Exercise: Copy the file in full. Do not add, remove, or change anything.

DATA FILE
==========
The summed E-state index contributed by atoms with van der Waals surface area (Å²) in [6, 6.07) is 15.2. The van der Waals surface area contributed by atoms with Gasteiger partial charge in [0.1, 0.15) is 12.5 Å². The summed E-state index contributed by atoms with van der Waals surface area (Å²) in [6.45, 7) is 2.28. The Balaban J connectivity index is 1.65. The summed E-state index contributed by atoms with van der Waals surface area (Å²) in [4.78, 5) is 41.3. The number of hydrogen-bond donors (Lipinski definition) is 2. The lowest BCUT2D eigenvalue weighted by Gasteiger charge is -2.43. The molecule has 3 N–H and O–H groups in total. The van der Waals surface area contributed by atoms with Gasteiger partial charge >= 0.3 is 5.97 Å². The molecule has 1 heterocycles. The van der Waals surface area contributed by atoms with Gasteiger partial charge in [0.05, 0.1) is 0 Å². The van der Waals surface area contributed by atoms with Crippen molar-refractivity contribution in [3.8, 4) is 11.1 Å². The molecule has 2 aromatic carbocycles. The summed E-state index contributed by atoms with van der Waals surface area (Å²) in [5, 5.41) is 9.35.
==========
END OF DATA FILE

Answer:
The summed E-state index contributed by atoms with van der Waals surface area (Å²) in [6, 6.07) is 15.2. The van der Waals surface area contributed by atoms with Gasteiger partial charge in [0.1, 0.15) is 12.5 Å². The summed E-state index contributed by atoms with van der Waals surface area (Å²) in [6.45, 7) is 2.28. The Balaban J connectivity index is 1.65. The summed E-state index contributed by atoms with van der Waals surface area (Å²) in [4.78, 5) is 41.3. The number of hydrogen-bond donors (Lipinski definition) is 2. The lowest BCUT2D eigenvalue weighted by Gasteiger charge is -2.43. The molecule has 3 N–H and O–H groups in total. The van der Waals surface area contributed by atoms with Gasteiger partial charge >= 0.3 is 5.97 Å². The molecule has 1 heterocycles. The van der Waals surface area contributed by atoms with Gasteiger partial charge in [0.05, 0.1) is 0 Å². The van der Waals surface area contributed by atoms with Crippen molar-refractivity contribution in [3.8, 4) is 11.1 Å². The molecule has 2 aromatic carbocycles. The summed E-state index contributed by atoms with van der Waals surface area (Å²) in [5, 5.41) is 9.35.